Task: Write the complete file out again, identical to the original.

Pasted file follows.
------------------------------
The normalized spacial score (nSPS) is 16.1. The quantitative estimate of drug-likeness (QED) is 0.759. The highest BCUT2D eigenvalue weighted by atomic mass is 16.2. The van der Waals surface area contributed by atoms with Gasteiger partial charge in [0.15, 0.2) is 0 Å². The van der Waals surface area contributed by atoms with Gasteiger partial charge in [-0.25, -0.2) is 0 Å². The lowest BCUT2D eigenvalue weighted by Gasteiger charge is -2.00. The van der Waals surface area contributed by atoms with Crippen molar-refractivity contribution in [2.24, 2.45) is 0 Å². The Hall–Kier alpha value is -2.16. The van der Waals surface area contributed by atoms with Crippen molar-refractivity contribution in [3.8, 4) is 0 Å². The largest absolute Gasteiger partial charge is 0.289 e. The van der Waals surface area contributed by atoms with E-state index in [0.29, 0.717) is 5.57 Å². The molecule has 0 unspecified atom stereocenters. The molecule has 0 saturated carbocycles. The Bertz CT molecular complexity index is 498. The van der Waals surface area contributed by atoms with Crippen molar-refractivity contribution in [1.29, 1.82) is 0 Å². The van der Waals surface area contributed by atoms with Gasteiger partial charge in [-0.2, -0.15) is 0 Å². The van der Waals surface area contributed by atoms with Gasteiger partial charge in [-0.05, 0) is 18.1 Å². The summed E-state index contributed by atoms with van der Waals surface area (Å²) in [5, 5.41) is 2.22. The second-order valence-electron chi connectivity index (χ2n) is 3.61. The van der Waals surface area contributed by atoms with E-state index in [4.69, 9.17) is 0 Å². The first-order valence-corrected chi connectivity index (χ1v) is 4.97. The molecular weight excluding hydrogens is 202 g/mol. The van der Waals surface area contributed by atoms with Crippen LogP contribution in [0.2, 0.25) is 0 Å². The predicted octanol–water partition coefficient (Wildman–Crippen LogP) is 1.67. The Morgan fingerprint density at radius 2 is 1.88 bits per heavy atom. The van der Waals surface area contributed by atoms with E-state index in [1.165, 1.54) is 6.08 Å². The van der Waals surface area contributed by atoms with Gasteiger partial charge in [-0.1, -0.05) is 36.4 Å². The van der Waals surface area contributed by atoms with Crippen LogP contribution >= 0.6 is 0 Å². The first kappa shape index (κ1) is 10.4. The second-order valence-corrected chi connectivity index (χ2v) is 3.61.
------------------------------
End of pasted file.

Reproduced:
The normalized spacial score (nSPS) is 16.1. The quantitative estimate of drug-likeness (QED) is 0.759. The highest BCUT2D eigenvalue weighted by atomic mass is 16.2. The van der Waals surface area contributed by atoms with Gasteiger partial charge in [0.15, 0.2) is 0 Å². The van der Waals surface area contributed by atoms with Gasteiger partial charge in [-0.25, -0.2) is 0 Å². The lowest BCUT2D eigenvalue weighted by Gasteiger charge is -2.00. The van der Waals surface area contributed by atoms with Crippen molar-refractivity contribution in [2.24, 2.45) is 0 Å². The Hall–Kier alpha value is -2.16. The van der Waals surface area contributed by atoms with Crippen molar-refractivity contribution in [3.8, 4) is 0 Å². The largest absolute Gasteiger partial charge is 0.289 e. The van der Waals surface area contributed by atoms with E-state index in [0.29, 0.717) is 5.57 Å². The molecule has 0 unspecified atom stereocenters. The molecule has 0 saturated carbocycles. The Bertz CT molecular complexity index is 498. The van der Waals surface area contributed by atoms with Crippen molar-refractivity contribution in [1.29, 1.82) is 0 Å². The van der Waals surface area contributed by atoms with Gasteiger partial charge in [-0.2, -0.15) is 0 Å². The van der Waals surface area contributed by atoms with Gasteiger partial charge in [-0.05, 0) is 18.1 Å². The summed E-state index contributed by atoms with van der Waals surface area (Å²) in [5, 5.41) is 2.22. The second-order valence-electron chi connectivity index (χ2n) is 3.61. The van der Waals surface area contributed by atoms with E-state index in [4.69, 9.17) is 0 Å². The first-order valence-corrected chi connectivity index (χ1v) is 4.97. The molecular weight excluding hydrogens is 202 g/mol. The van der Waals surface area contributed by atoms with Crippen LogP contribution in [0.2, 0.25) is 0 Å². The predicted octanol–water partition coefficient (Wildman–Crippen LogP) is 1.67. The Morgan fingerprint density at radius 2 is 1.88 bits per heavy atom. The van der Waals surface area contributed by atoms with E-state index in [1.165, 1.54) is 6.08 Å². The van der Waals surface area contributed by atoms with Gasteiger partial charge in [-0.1, -0.05) is 36.4 Å². The van der Waals surface area contributed by atoms with Crippen LogP contribution >= 0.6 is 0 Å². The first kappa shape index (κ1) is 10.4. The second-order valence-corrected chi connectivity index (χ2v) is 3.61.